With the Telecommunications Consumer Protections Code (TCP Code) Code requiring providers to explain the financial implications of a post-paid service before providing it to a consumer, the financial counsellors assessed performance as 'poor' or 'very poor'.
Optus and Telstra performed fairly similarly, with 88 per cent and 90 per cent of respondents rating them as 'poor' or 'very poor' respectively (weighted averages of 1.9 and 1.8). Vodafone was considered worse again, with 98 per cent rating them as 'poor' or 'very poor' (weighted average of 1.6).
Their understanding of contractual and billing operations also rated poorly, with 81 per cent of respondents marking it poor for Optus, 84 per cent for Telstra, and 88 per cent for Vodafone.
According to Gartlan, the findings enable providers with the opportunity to "take the lead" and work to significantly improve hardship performance, both individually and across the industry.
"Basic phone and internet services are essential for financial inclusion, particularly in times of crisis or hardship. When people in hardship are disconnected from phone services, it becomes virtually impossible to meet their other critical needs.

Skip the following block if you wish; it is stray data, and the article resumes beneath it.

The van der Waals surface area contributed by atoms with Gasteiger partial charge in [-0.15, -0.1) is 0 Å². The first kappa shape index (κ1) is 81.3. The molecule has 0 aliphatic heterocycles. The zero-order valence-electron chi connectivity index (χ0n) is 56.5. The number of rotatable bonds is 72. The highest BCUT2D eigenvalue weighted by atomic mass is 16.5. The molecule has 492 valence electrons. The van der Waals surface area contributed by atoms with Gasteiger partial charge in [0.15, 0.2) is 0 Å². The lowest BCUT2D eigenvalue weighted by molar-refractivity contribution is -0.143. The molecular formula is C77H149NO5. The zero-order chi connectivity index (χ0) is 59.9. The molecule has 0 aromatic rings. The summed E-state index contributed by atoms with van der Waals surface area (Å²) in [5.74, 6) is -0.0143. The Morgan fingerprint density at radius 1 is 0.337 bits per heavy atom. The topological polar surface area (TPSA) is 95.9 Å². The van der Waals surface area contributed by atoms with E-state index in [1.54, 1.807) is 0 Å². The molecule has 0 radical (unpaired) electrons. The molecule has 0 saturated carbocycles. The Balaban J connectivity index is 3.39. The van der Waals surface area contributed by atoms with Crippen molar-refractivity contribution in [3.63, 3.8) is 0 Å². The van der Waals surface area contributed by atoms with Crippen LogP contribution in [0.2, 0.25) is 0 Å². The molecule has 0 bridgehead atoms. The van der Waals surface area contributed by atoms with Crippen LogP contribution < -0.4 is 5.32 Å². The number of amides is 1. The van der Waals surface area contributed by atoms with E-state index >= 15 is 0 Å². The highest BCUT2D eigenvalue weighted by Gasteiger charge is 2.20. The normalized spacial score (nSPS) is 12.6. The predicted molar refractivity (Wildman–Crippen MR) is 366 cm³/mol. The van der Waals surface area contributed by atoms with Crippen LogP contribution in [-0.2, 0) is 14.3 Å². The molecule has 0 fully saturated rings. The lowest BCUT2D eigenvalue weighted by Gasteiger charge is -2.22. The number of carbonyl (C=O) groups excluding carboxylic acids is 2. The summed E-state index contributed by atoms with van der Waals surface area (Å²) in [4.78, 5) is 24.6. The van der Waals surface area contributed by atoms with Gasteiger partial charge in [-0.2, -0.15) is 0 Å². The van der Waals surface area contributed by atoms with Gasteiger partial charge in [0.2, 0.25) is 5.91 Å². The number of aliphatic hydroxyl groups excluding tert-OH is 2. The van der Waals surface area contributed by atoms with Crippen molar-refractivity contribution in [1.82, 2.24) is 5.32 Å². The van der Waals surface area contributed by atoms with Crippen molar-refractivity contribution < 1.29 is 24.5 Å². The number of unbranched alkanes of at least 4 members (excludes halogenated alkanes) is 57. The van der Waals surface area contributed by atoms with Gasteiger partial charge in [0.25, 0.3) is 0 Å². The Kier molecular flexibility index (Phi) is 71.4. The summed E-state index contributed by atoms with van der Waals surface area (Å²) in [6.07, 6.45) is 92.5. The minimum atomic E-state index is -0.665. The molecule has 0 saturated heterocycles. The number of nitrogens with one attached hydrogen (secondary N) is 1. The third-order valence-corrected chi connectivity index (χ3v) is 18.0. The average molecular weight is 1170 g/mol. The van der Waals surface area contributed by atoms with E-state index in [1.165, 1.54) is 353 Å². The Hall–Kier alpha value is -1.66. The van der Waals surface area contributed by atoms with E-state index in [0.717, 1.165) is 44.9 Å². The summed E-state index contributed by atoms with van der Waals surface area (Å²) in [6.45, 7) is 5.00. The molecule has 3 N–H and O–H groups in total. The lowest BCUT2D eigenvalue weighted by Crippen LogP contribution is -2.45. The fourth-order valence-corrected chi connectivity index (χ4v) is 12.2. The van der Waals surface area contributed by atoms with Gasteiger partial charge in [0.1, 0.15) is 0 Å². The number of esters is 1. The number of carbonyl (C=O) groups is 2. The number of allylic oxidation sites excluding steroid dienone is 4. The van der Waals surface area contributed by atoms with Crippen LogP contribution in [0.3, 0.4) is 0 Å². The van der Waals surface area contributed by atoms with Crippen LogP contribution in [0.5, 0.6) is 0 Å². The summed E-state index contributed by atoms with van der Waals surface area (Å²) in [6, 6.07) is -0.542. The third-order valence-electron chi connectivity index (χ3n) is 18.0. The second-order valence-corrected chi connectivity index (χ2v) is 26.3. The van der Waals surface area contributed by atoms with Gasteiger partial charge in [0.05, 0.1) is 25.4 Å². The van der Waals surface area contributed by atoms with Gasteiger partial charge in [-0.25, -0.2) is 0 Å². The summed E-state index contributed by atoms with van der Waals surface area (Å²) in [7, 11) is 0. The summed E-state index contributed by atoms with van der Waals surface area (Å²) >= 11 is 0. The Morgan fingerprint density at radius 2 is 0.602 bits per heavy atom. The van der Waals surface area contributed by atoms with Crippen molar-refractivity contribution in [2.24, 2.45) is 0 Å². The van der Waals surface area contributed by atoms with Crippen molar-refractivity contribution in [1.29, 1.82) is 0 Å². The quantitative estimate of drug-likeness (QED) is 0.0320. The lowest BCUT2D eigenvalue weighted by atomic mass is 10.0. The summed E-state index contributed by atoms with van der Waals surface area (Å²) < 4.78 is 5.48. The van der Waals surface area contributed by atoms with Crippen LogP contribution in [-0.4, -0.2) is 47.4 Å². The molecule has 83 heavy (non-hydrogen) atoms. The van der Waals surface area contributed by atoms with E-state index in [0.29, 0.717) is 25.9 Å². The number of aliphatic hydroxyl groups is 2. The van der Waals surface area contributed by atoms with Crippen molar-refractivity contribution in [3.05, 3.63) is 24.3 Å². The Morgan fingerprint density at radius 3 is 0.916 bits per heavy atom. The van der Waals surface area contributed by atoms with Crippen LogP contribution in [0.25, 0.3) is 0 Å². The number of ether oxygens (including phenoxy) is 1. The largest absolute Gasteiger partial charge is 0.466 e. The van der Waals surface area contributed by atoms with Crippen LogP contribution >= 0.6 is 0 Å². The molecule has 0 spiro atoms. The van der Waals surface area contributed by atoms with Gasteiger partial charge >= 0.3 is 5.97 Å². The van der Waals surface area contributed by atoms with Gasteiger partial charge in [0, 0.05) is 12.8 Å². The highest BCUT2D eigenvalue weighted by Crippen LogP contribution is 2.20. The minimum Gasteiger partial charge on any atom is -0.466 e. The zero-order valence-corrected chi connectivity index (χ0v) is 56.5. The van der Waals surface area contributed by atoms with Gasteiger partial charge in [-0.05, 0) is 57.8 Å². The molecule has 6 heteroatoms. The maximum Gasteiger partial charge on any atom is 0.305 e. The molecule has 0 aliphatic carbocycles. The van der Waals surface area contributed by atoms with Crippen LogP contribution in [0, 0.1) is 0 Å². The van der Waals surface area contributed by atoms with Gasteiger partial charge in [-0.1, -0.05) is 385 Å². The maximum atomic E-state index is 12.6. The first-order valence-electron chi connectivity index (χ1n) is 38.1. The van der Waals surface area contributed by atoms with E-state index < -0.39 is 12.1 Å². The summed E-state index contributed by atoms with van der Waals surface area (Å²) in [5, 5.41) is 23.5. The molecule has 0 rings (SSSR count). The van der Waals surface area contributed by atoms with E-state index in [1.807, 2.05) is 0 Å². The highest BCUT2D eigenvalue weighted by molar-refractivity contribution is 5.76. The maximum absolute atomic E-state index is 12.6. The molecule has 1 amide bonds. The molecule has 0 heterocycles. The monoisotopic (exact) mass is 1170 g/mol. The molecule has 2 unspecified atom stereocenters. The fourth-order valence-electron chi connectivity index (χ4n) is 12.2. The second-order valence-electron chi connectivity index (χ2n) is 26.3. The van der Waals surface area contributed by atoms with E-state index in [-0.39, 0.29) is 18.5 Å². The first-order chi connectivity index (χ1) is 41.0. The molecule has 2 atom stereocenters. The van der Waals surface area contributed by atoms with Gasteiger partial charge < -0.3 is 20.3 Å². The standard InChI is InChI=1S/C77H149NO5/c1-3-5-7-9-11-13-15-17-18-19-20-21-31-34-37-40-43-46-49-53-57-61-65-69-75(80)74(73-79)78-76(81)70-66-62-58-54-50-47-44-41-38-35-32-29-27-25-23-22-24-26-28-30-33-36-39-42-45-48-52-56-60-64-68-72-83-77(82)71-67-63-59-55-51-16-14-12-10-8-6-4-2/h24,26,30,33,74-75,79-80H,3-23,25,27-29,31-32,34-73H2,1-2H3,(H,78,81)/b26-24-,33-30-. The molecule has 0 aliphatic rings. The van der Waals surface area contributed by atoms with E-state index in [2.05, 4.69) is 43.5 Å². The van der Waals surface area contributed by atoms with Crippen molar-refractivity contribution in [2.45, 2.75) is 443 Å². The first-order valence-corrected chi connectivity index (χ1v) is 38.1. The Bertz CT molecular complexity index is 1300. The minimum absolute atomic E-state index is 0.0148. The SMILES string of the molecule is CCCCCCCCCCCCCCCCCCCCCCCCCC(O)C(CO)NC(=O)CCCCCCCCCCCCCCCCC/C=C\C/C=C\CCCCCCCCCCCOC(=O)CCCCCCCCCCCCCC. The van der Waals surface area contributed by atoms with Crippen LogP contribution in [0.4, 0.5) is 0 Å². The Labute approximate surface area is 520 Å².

"The results of this survey are disappointing, showing that overall financial hardship performance in the telecommunications sector is poorer than in banking or energy retail. Our hope is that this report creates an opening for dialogue about where improvements can be made, building on the positive suggestions made by financial counsellors," he added.
The study supports the findings of the Telecommunications Industry Ombudsman's (TIO) assessment of complaints per services in operation (SIO) in October last year, which found increasing complaints for Vodafone, amaysim, and Pivotel.
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